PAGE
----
Can you introduce yourself?
We are Julia Willms, visual artist, and Andrea Božić, choreographer. We have made The Cube, the work we present at SPRING, together but we are otherwise two independent artists who make their own work and at the same time collaborate in various constellations since 2003, also with sound artist Robert Pravda. The three of us have established in-disciplinary platform TILT in 2009, to inspire artistic practice and thinking beyond disciplines. We are interested in space, attention and presence.
Do you notice a difference in audience between different countries and/or cities?
Yes, definitely, there is a difference in what other work they see, how much, local tastes and atmospheres and mentality and culture. There is also a great difference between how people perceive our work within performing arts and visual arts for example.
What is your opinion on the social relevance of theatre?
Theatre, in its broadest sense, has great transformative potential for a society, it’s a place where we can do things we otherwise do not do, talk about things that are not talked about, play the way we otherwise don’t, imagine the unimaginable, be crazy and lucid and illogical, dance, try, fail, try again, and encounter each other in new ways. Theatre can create a world within a world where we can exercise different ways of being in the world.
What drives you to be creative?
What role did theatre/dance have for you when you grew up?
Andrea: Very important, it opened my mind to other possibilities. In my kindergarten, there were two teachers who started a gypsy dancing group and a painting group. I was in both of those. Later, I decided to become a theatre or a film director at the age of 12, after seeing a series of performances for grown ups that my father took me to, and joined a youth theatre company immediately.
If you hadn’t become an artist, what would have been your profession?
Andrea: A mystic. Julia: An explorer.
What is your interpretation of the slogan “Inside is outside is inside”?
That there is no clear division between what we feel and perceive as internal and what we feel or perceive as external. That one is not in the space but one is space.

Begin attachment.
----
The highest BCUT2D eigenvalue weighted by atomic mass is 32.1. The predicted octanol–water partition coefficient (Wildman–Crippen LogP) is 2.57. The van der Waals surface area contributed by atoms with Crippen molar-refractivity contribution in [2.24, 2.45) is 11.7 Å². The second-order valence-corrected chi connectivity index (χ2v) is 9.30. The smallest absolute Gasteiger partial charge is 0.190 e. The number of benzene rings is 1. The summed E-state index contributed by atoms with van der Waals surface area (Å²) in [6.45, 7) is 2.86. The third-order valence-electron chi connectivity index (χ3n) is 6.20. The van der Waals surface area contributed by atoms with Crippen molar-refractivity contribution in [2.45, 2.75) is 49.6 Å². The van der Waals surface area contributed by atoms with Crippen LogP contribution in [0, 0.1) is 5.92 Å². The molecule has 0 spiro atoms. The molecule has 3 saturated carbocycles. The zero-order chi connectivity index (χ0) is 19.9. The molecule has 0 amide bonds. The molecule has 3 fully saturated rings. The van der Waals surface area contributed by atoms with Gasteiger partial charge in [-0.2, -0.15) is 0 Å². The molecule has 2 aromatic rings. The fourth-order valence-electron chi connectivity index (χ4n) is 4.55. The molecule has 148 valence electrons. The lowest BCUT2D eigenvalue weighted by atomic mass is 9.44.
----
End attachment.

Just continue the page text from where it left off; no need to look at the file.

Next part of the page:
What experience do you want to create for your audience?
An experience of a particular attention.
In your installations you use organic images and natural landscapes in a room. Why do you want to show your audience these specific images?
They are archetypal images and as such they speak to us directly, they cannot be verbalized. They are a kind of an emotion in image form. They evoke feelings in the viewer who stand in the space with these images, and these feelings are paradoxical, impossible, but somehow vaguely familiar.
The installation The Cube is part of the exhibition Spectra: Light Like A Bird, Not Like A Feather. What place does The Cube take in the whole exhibition?
The Cube is one of the 6 works which we presented in this exhibition, where all the works are in dialogue with each other and create a larger trajectory. The Cube is literally the biggest work because it works with the whole room as a kind of a sculpture the visitor stands in, so the visitor her/himself is implied as part of it. You cannot look at it from outside, as an object, but need to step into it. The other works shift the perspective of viewing, each in a different way.
With your installation The Cube you focus on landscapes and animals. What other theme would you like to use for your next installation as a follow-up to The Cube?
Light – dark – light – heavy. But also, we will continue with the weather and landscapes in architectural environments, since the next step of The Cube is a live performance version of it.